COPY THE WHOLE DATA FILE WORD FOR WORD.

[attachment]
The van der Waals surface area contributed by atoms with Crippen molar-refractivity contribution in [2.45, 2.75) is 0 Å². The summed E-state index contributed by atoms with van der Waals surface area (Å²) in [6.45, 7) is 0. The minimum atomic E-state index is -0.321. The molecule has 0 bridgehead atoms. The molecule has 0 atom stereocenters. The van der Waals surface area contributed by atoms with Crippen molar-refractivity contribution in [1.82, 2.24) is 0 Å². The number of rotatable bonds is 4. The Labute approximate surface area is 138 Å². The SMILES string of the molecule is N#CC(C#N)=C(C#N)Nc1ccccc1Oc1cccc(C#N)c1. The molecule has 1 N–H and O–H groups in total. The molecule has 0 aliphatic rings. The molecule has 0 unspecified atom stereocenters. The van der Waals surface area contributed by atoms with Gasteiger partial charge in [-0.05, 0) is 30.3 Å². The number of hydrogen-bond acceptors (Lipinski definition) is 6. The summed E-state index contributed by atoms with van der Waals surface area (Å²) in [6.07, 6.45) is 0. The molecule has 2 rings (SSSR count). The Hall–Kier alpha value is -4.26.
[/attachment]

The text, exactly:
The van der Waals surface area contributed by atoms with Crippen molar-refractivity contribution in [2.45, 2.75) is 0 Å². The summed E-state index contributed by atoms with van der Waals surface area (Å²) in [6.45, 7) is 0. The minimum atomic E-state index is -0.321. The molecule has 0 bridgehead atoms. The molecule has 0 atom stereocenters. The van der Waals surface area contributed by atoms with Crippen molar-refractivity contribution in [1.82, 2.24) is 0 Å². The number of rotatable bonds is 4. The Labute approximate surface area is 138 Å². The SMILES string of the molecule is N#CC(C#N)=C(C#N)Nc1ccccc1Oc1cccc(C#N)c1. The molecule has 1 N–H and O–H groups in total. The molecule has 0 aliphatic rings. The molecule has 0 unspecified atom stereocenters. The van der Waals surface area contributed by atoms with Gasteiger partial charge in [-0.05, 0) is 30.3 Å². The number of hydrogen-bond acceptors (Lipinski definition) is 6. The summed E-state index contributed by atoms with van der Waals surface area (Å²) in [6.07, 6.45) is 0. The molecule has 2 rings (SSSR count). The Hall–Kier alpha value is -4.26.